This unforgettable picture book introduces young readers to the life and work of Maya Angelou, whose words have uplifted and inspired generations of readers. The author of the celebrated autobiography I Know Why the Caged Bird Sings, Maya was the first Black person and first woman to recite a poem at a presidential inauguration, and her influence echoes through culture and history. She was also the first Black woman to appear on the United States quarter. Newbery Honor and Coretta Scott King Author Award winner Renée Watson uses Angelou's beloved medium of poetry to lyrically chronicle her rich life in a deeply moving narrative. Vivid and striking collage art by Caldecott Honor recipient and Coretta Scott King Illustrator Award winner Bryan Collier completes this unforgettable portrait of one of the most important American artists in history.
Drama, family secrets, and a KGB spy in his own kitchen! How will Yevgeny ever fulfill his parents' dream that he become a national hero when he doesn't even have his own room? He's not a star athlete or a legendary ballet dancer. In the tiny apartment he shares with his Baryshnikov-obsessed mother, poetry-loving father, continually outraged grandmother, and safely talented brother, all Yevgeny has is his little pencil, the underside of a massive table, and the doodles that could change everything. With equal amounts charm and solemnity, award-winning author and artist Eugene Yelchin recounts in hilarious detail his childhood in Cold War Russia as a young boy desperate to understand his place in his family.
A masterful exploration of one of nature's most curious ecosystems, Caves is a magical journey into subterranean wonders perfect for fans of Jason Chin. Using evocative storytelling, Nell Cross Beckerman urges children to explore one of nature's most curious ecosystems. Dramatic, poetic language guides kids through different caves around the world while nonfiction text allows for deeper understanding.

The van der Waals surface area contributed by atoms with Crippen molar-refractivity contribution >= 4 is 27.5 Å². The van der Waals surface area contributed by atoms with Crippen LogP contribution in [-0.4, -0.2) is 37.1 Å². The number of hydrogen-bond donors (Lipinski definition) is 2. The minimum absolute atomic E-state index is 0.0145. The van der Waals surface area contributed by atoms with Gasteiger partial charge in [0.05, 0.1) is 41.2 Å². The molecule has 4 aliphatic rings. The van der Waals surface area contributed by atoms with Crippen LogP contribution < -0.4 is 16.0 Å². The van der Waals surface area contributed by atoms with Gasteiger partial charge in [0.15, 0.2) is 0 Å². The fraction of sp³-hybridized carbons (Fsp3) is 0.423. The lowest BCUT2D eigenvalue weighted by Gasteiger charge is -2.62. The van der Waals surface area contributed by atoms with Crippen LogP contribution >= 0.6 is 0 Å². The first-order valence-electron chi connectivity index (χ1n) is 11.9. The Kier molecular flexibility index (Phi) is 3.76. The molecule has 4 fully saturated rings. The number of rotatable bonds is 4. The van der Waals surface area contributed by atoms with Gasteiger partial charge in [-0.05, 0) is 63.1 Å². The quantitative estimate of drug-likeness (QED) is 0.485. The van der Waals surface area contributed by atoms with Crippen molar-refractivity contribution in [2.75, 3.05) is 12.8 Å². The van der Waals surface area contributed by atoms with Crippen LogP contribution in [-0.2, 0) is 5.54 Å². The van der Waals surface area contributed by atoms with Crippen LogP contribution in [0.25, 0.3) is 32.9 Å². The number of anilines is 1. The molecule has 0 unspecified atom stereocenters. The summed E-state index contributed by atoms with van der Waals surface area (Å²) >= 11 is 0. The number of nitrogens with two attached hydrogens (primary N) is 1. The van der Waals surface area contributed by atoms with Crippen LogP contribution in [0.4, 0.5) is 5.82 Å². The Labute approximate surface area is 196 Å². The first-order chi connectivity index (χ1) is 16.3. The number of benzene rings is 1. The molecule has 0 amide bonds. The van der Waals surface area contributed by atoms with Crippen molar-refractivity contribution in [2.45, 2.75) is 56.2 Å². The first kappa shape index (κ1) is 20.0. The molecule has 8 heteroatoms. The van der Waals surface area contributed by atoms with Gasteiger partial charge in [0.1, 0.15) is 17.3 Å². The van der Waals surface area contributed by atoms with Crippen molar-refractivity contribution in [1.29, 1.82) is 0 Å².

Mr. Connery hears a sound coming from his rickety old barn. A colony of honeybees has moved in. But it will soon be too wet and cold in there for them. It's Mr. Nelson to the rescue! These bees have already made honeycomb. Can a bee rescuer move them to a new, safer location?
Discover the lives, stories, and accomplishments of many great accomplishments of many great Muslims throughout history. Many of the inventions and discoveries that we use in our lives today were created centuries ago -- during the golden age of Muslim empires and beyond. Art, music, astronomy, physics, mathematics, medicine, and so many other files of knowledge were shared and created and discussed in Arabia, Persia, Iraq, and India a very, very long time ago. This tradition of Muslim learning, dedication, and progress continues all across our world up to today.
In this hilarious, yet fact-filled book, Elise Gravel uses her kid-friendly wit and quirky illustration style to break down what fake news is, why people spread it, and how to tell what is real and what isn't. And that's the truth!